When I unlock my iPhone, there is a red and white colored app on the right side of my home bar. I click on this app every time I start or stop an activity I’m working on. I use the app Toggl to track every minute of work I do in a day. I’m conducting an experiment. My hypothesis: I spend time differently than I think I do.
“Effectiveness is a discipline. And, like every discipline, effectiveness can be learned and must be earned.” Discussing individual effectiveness, Peter Drucker believed that high intelligence is abundant but execution is scarce. Peter added that “…insights become effectiveness only through hard systematic work.”
The location and surroundings of a place
Busyness is not the same as productivity. A lot of activity may look productive but it’s often correlation without causation. Much like ice cream consumption appears to causes crime rate increases. I struggle with the perception that putting in long hours means you are a high performer. The busiest people I work with are often the most ineffective and their activities are low leverage. Focusing on meaningful work is like the tortoise putting one foot in front of the other while the hare runs fast and haphazardly. Representativeness leads us to believe that seeing someone in their seat makes the effective. We perceive what we see is all there is.
We have been fooled to think efficiency is meaningful. The ability to do things right does not help you get the right things done. At the end of the day, efficiency makes you feel good, but you’ve limited yourself to linear progression. The long work is finite.
A circumstance that complicates something; a difficulty
“The organization is an abstraction… unreal compared to the reality of the environment in which it exists.” The organization is not tangible yet it’s required to work within it to achieve. We are expected to use our creativity to move ideas forward. slowly influencing others to row in a common direction. Only when everyone is on the same boat, and rowing together, does anything get done.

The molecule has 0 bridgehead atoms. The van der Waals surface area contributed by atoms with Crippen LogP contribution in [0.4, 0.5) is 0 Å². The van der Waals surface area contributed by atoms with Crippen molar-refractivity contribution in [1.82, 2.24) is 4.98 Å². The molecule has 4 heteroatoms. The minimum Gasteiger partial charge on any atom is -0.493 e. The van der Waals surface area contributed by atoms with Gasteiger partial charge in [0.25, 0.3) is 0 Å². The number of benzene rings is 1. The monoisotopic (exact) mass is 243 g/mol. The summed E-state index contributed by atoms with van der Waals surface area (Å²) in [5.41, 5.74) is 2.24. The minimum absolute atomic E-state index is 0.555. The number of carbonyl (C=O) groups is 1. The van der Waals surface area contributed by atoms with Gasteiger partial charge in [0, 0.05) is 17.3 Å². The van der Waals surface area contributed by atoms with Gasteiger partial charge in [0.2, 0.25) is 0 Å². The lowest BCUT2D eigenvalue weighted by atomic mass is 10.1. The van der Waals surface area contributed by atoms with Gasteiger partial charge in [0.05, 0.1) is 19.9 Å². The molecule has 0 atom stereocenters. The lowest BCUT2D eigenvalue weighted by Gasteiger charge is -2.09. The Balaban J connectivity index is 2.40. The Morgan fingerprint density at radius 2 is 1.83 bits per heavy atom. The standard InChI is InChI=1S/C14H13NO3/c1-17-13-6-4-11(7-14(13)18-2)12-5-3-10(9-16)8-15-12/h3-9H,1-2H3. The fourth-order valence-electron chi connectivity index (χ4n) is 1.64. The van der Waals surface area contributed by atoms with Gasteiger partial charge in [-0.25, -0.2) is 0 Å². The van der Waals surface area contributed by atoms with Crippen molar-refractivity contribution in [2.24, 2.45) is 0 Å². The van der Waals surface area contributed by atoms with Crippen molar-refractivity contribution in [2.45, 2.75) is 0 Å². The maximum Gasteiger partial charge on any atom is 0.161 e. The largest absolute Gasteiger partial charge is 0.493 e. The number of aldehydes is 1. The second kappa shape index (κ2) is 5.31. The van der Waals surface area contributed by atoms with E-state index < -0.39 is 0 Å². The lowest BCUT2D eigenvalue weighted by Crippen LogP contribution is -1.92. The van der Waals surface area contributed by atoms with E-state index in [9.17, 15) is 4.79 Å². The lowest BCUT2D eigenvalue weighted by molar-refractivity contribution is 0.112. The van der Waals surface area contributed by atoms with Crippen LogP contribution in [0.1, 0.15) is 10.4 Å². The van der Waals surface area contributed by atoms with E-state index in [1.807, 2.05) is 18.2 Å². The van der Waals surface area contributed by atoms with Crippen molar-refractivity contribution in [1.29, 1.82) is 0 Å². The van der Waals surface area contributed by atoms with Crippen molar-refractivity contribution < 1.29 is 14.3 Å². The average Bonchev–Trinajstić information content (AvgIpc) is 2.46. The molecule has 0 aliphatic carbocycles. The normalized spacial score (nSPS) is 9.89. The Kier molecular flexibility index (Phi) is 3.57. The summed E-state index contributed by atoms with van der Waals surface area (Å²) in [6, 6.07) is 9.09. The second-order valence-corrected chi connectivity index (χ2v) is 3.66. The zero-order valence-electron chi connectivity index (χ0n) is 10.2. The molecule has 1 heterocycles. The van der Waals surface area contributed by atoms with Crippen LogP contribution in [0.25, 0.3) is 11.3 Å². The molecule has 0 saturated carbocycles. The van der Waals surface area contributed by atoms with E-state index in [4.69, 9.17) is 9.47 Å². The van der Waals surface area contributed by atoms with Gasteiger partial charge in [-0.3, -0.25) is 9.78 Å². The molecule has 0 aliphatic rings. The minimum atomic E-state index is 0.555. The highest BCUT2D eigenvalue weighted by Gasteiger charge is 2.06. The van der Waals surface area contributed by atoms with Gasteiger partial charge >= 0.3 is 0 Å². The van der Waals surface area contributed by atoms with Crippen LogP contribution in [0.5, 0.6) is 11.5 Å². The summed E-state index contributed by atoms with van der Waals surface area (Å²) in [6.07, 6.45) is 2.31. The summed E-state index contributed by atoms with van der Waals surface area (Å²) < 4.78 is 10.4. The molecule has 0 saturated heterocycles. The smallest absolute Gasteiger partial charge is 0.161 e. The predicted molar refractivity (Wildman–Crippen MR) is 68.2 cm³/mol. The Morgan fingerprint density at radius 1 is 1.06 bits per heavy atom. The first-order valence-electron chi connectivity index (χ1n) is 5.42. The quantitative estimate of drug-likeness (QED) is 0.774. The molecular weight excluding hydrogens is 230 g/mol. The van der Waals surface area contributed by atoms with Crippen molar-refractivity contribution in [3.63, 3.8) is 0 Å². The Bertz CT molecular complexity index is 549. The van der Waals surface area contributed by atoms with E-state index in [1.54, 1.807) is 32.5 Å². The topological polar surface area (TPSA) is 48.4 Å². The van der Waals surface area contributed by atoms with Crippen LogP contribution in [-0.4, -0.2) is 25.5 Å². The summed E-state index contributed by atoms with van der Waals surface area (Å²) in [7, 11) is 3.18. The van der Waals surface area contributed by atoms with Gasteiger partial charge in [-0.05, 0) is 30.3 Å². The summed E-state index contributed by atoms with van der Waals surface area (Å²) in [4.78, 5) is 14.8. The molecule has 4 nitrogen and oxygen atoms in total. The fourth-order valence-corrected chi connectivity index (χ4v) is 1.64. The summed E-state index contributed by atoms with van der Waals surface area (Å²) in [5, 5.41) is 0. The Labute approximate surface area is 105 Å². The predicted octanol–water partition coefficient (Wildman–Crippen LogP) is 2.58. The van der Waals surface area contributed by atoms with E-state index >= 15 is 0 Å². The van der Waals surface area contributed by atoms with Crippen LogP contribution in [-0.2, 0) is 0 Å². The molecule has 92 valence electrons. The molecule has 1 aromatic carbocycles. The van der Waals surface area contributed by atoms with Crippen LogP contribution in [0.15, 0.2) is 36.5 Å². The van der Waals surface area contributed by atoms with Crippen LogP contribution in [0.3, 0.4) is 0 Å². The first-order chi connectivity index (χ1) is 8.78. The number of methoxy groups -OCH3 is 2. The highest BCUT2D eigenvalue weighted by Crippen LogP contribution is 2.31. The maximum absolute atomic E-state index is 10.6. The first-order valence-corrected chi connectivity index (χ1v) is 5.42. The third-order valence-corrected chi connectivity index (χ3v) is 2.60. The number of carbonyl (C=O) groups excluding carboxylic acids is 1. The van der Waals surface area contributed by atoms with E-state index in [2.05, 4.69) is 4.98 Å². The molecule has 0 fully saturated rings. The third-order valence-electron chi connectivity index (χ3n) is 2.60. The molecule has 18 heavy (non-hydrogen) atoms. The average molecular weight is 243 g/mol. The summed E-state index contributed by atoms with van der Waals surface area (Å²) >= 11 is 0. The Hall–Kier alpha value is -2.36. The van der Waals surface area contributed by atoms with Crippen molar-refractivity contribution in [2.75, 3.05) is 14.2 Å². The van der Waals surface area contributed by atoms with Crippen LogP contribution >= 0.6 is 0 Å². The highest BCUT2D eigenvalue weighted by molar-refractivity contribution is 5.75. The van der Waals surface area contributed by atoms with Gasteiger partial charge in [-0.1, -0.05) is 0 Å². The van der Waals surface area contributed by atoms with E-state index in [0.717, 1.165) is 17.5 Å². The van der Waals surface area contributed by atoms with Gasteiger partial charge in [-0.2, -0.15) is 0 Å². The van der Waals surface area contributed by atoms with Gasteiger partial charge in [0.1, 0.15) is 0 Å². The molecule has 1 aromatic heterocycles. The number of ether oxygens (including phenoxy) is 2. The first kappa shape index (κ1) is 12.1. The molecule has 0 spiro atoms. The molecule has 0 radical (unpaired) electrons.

Getting things done is not enough. We need to get the right things done.
We are, “…responsible for a contribution that materially affects the capacity of the organization to perform and to obtain results.” I can’t just take orders, I must be responsible for the outcomes and my own contributions. Not only that, I must influence others to contribute to a common goal. My value is in the ability to affect how the organization performs.
Managing the complexity of an organization of humans is similar to managing the human body. Each part has both an independent function and a tie to the whole. The secondary affects of any decision makes the organization, like the organism, a complex – rather than complicated – system. Simply showing up and putting in the hours can never produce the desired outcome.
A means of solving a problem or dealing with a difficult situation
How do I regain control and become successful? I must create value, through effective action.
Effectiveness, in other words, is a habit; that is, a complex of practices. And practices can always be learned. Practices are simple, deceptively so; even a seven year old has no difficulty in understanding a practice. But practices are exceedingly hard to do well.Peter Drucker
There are 5 practices I focus on to regain control. Understand where time goes. Focus on contributing to the organization. Focus on my strengths and prioritize. Get decisive and make conscious decisions that align strengths and priorities.
Do not believe that the leaders you admire were born with their ability to be effective. There is no irreducibility from our calendar and our actions. We all have the same amount of time every day. It’s the practices and mindsets that define us.
The 5 practices:
- Know where your time goes – Manage your minutes like you manage your money
- Focus on outward contributions – Work on results rather than activity
- Build on strengths – Start with opportunities rather than problems
- Prioritize – The 80/20 rule
- Make effective decisions – Make the right decisions
These elements are essential to performance in any organization. Without them, we are a ship wandering at sea with no direction.